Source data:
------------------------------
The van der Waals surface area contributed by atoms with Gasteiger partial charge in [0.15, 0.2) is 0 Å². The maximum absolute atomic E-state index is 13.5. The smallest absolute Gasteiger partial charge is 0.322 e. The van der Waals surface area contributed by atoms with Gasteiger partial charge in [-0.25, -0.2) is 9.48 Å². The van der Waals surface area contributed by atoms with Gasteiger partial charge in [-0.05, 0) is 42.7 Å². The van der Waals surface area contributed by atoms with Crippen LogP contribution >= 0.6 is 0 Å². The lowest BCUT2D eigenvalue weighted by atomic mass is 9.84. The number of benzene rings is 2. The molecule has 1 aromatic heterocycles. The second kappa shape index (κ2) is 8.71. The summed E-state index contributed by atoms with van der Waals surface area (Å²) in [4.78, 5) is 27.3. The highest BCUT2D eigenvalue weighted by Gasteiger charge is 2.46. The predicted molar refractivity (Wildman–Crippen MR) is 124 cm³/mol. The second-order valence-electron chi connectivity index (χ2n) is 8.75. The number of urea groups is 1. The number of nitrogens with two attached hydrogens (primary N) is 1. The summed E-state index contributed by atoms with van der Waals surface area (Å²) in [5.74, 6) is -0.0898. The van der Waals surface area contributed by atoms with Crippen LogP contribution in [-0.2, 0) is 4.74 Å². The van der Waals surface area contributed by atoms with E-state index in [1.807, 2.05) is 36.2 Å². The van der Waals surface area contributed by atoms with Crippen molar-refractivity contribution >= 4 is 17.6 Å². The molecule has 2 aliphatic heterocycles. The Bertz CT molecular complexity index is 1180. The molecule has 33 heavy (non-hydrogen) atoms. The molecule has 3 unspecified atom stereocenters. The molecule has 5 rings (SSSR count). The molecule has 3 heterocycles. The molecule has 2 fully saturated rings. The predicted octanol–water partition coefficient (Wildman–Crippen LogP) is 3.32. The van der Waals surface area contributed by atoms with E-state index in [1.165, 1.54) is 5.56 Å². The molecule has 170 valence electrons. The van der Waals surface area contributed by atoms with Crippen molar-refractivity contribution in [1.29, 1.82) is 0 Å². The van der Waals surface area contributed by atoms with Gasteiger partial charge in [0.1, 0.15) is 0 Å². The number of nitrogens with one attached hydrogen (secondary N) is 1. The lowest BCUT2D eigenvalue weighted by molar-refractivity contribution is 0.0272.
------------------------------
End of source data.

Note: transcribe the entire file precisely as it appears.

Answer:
The van der Waals surface area contributed by atoms with Gasteiger partial charge in [0.15, 0.2) is 0 Å². The maximum absolute atomic E-state index is 13.5. The smallest absolute Gasteiger partial charge is 0.322 e. The van der Waals surface area contributed by atoms with Gasteiger partial charge in [-0.25, -0.2) is 9.48 Å². The van der Waals surface area contributed by atoms with Gasteiger partial charge in [-0.05, 0) is 42.7 Å². The van der Waals surface area contributed by atoms with Crippen LogP contribution >= 0.6 is 0 Å². The lowest BCUT2D eigenvalue weighted by atomic mass is 9.84. The number of benzene rings is 2. The molecule has 1 aromatic heterocycles. The second kappa shape index (κ2) is 8.71. The summed E-state index contributed by atoms with van der Waals surface area (Å²) in [4.78, 5) is 27.3. The highest BCUT2D eigenvalue weighted by Gasteiger charge is 2.46. The predicted molar refractivity (Wildman–Crippen MR) is 124 cm³/mol. The second-order valence-electron chi connectivity index (χ2n) is 8.75. The number of urea groups is 1. The number of nitrogens with two attached hydrogens (primary N) is 1. The summed E-state index contributed by atoms with van der Waals surface area (Å²) in [5.74, 6) is -0.0898. The van der Waals surface area contributed by atoms with Crippen LogP contribution in [-0.2, 0) is 4.74 Å². The van der Waals surface area contributed by atoms with E-state index in [1.807, 2.05) is 36.2 Å². The van der Waals surface area contributed by atoms with Crippen molar-refractivity contribution >= 4 is 17.6 Å². The molecule has 2 aliphatic heterocycles. The Bertz CT molecular complexity index is 1180. The molecule has 33 heavy (non-hydrogen) atoms. The molecule has 3 unspecified atom stereocenters. The molecule has 5 rings (SSSR count). The molecule has 3 heterocycles. The molecule has 2 fully saturated rings. The predicted octanol–water partition coefficient (Wildman–Crippen LogP) is 3.32. The van der Waals surface area contributed by atoms with E-state index in [1.165, 1.54) is 5.56 Å². The molecule has 170 valence electrons. The van der Waals surface area contributed by atoms with Crippen molar-refractivity contribution in [1.29, 1.82) is 0 Å². The van der Waals surface area contributed by atoms with Gasteiger partial charge in [0.1, 0.15) is 0 Å². The number of nitrogens with one attached hydrogen (secondary N) is 1. The lowest BCUT2D eigenvalue weighted by molar-refractivity contribution is 0.0272.